How to Choose a Professional Development Program: Three Questions to Help Resolve the Executive’s Dilemma
By Naini Serohi
As a program director and instructional designer, I must juggle many factors to create programs that appeal to a wide array of learners. My goal: create an experience that becomes a catalyst for professional transformation. There is no secret formula. But at their core, professional development programs must appeal to the learner’s beliefs, preferences and goals.
Most professionals who join executive development programs are looking to build capacity in a safe and energizing place where they are free to try out new ideas and approaches with guidance from the instructor and members of the class. Given the myriad choices in the executive education marketplace, it is important to understand which professional development program will be the best fit. What should the learner look for when perusing options? Consider the following three questions:
1. Are you in the objectivist, the pragmatic or the interpretive camp of learning and knowledge?
Do you believe that all knowledge is an external collection of facts and theories already discovered (or waiting to be), and we simply need to master them? Or do you believe that even though knowledge is external and objective, it can only be useful through experience and application? Or is it completely subjective and internal, and we learn by constructing new knowledge based on context, our previously built ideas on the subject, and by discussing it with other people?
Ideally, executive programs provide learning opportunities that appeal to all three camps, distilling research findings and best practices into application while allowing for new perspectives to emerge through classroom sharing.
2. How do you perceive the instructor’s role in your learning process? There are three styles to consider:
In a behaviorist style classroom, the instructor is the expert source of knowledge, and participants are the passive recipients of information. The goal is mastery, and participants learn from lecture, repetition and practice, and they receive rewards and consequences for their learning performance.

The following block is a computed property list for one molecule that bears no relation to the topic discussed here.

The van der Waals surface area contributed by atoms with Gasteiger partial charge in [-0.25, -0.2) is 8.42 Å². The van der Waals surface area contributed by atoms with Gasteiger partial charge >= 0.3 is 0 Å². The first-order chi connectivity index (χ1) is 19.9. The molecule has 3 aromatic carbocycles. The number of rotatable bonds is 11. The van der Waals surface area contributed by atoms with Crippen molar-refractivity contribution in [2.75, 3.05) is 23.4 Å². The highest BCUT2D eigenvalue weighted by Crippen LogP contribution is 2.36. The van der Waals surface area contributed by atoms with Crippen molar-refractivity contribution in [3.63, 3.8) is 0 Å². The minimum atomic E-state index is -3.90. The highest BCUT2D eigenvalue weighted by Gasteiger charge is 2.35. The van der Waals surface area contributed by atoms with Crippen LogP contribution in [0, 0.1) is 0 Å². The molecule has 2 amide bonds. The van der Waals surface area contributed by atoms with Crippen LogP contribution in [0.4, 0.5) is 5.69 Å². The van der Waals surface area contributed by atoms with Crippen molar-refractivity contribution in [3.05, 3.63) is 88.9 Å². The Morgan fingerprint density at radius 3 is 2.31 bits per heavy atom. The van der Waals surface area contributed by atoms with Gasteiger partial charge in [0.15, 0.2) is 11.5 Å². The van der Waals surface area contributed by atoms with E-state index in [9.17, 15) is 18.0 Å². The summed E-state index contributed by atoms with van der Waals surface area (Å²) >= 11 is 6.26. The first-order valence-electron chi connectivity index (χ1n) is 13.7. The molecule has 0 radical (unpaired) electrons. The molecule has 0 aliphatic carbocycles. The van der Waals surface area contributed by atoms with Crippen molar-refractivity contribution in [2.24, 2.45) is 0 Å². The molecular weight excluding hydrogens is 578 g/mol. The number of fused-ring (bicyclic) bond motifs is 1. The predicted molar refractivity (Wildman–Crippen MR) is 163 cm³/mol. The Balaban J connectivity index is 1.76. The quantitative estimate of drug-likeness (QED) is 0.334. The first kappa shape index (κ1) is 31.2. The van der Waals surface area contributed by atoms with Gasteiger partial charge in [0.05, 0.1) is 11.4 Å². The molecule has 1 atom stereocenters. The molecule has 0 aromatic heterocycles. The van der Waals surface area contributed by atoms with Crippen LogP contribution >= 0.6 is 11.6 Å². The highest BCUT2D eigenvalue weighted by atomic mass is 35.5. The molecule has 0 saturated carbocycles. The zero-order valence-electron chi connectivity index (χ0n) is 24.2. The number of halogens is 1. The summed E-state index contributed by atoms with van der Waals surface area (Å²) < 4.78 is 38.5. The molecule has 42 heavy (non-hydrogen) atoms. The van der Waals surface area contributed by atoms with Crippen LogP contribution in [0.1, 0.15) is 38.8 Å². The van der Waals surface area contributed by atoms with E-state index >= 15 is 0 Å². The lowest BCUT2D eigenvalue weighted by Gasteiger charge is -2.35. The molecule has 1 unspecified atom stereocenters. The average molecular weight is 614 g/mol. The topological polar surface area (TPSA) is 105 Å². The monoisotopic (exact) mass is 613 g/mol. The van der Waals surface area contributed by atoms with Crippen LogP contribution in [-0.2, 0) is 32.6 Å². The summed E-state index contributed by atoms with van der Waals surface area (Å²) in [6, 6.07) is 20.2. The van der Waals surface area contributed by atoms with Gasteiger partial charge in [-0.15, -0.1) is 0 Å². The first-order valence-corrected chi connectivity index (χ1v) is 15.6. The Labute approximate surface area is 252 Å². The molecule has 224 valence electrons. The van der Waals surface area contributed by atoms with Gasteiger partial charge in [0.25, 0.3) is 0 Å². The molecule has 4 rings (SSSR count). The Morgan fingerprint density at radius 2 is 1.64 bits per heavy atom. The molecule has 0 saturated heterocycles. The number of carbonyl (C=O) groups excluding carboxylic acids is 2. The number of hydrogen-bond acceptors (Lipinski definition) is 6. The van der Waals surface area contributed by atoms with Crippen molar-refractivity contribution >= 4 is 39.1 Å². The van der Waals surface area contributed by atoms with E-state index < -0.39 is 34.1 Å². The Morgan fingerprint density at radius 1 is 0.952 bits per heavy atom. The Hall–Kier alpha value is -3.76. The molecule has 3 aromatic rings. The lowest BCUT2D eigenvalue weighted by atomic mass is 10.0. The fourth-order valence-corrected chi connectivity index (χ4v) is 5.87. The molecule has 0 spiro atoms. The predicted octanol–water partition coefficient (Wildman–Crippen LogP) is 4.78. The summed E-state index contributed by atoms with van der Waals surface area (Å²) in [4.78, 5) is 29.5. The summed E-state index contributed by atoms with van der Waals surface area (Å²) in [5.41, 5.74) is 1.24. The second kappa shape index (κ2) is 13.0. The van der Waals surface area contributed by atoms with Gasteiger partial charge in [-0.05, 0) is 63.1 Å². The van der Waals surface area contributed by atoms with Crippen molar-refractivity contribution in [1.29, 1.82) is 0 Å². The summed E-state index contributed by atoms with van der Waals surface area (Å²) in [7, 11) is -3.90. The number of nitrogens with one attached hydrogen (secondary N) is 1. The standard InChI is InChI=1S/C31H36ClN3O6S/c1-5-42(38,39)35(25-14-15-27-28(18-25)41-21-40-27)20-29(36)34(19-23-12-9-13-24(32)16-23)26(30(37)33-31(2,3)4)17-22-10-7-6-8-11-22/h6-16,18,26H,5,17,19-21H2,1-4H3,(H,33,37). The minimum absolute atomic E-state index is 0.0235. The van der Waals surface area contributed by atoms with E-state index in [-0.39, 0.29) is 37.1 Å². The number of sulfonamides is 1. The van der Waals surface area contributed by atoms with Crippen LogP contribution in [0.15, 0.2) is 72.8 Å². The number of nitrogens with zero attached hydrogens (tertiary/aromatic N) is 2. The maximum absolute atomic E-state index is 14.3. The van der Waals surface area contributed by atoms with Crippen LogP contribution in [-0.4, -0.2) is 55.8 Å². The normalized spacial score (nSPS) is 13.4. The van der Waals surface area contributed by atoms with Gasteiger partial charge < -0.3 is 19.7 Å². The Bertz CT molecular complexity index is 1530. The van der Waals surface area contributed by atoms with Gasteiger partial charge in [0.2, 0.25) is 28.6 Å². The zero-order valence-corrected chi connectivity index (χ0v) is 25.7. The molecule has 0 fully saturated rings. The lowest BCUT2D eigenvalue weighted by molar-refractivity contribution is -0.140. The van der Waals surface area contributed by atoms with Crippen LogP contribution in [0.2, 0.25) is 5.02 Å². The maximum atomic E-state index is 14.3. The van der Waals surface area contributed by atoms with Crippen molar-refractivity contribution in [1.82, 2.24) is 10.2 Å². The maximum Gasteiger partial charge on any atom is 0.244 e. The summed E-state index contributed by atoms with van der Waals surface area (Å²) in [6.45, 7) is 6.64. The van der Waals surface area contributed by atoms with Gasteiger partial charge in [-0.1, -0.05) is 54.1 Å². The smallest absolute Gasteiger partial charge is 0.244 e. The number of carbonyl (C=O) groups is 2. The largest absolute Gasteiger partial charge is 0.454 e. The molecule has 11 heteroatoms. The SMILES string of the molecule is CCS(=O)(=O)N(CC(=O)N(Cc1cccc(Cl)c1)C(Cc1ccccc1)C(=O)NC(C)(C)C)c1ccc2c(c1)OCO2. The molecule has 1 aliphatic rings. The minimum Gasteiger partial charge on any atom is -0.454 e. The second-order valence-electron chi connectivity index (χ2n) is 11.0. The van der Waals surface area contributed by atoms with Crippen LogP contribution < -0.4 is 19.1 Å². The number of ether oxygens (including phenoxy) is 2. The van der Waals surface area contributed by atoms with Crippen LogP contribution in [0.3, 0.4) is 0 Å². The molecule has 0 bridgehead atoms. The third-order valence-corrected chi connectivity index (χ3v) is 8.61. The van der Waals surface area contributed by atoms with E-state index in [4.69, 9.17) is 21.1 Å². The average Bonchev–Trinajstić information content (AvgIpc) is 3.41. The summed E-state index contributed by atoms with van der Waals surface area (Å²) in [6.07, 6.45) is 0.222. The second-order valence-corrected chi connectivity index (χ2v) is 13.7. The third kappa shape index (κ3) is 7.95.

In a cognitivist style classroom, the instructor encourages participants to make the learning goal-directed, interact with the material, apply it to real life and observe and reflect on the effects of their decisions. This type of classroom features group conversations and experiences. Participants learn from the instructor and each other via experiential exercises, case studies, field trips, learning journals and concept maps.
The constructivist instructor teaches from the assumption that the students are already coming to the classroom as experts. The instructor facilitates the sharing of knowledge and focuses on solving problems and answering questions. Here, learners are encouraged to make mistakes, monitor their own progress and reflect on and talk about their own experiences. Collaborative discussion forums are at the core of this type of learning.
In his book, Connectivism: Learning as Network Creation, George Siemens highlights the role of social networks in the learning process and the constantly changing nature of knowledge. He also examines the learning and unlearning that occurs as knowledge changes. Learning not only comes from the networks, it is the network itself. Executive education provides an opportunity to tap those networks, to discover new things and, ultimately, to transform. The executive education classroom needs to incorporate a mix of all three teaching styles so participants may learn, unlearn and create new wisdom to meet their transformational learning goals.
3. The question of relevance
While one’s beliefs about knowledge and preference for a particular approach in the classroom are important to the impact of the executive education experience, making sure the program meets your criteria for personal and career relevance is crucial. What is the gap you are trying to bridge? Is your career trajectory shifting? Do you want to deepen your expertise in a particular area? To ensure the most transformational experience, be sure that there is some spark inside of you that ignites at the prospect of attending a particular program.
Recognizing the importance of a comprehensive approach to program design coupled with a clear understanding of your career goals will not only change how you assess professional development options, it will enhance your ability to effectively engage in the transformational process of learning.
Isn’t it time for a change?
Naini Serohi works with Kellogg’s Executive Education team, designing and supporting programming for open-enrollment and custom programs. She currently serves as the Academic Director for the Indian School of Business Global Advanced Management Program, IPADE School of Business EMBA Program and the Kellogg Merrill Lynch Financial Boot Camp for Executives Program. Serohi is also the Program Director for the Executive Development Program, one of the flagship programs at Kellogg. In her first two years at Kellogg, she served as the Academic Director for 14 open-enrollment programs for nonprofit executives.
The Kellogg Executive Development Program transforms organizational leaders. It equips top-performing, mid-level to senior managers to make decisions and take strategic action based upon both traditional and innovative business practices. Participants build skills and awareness as they realize their potential for assuming general management roles.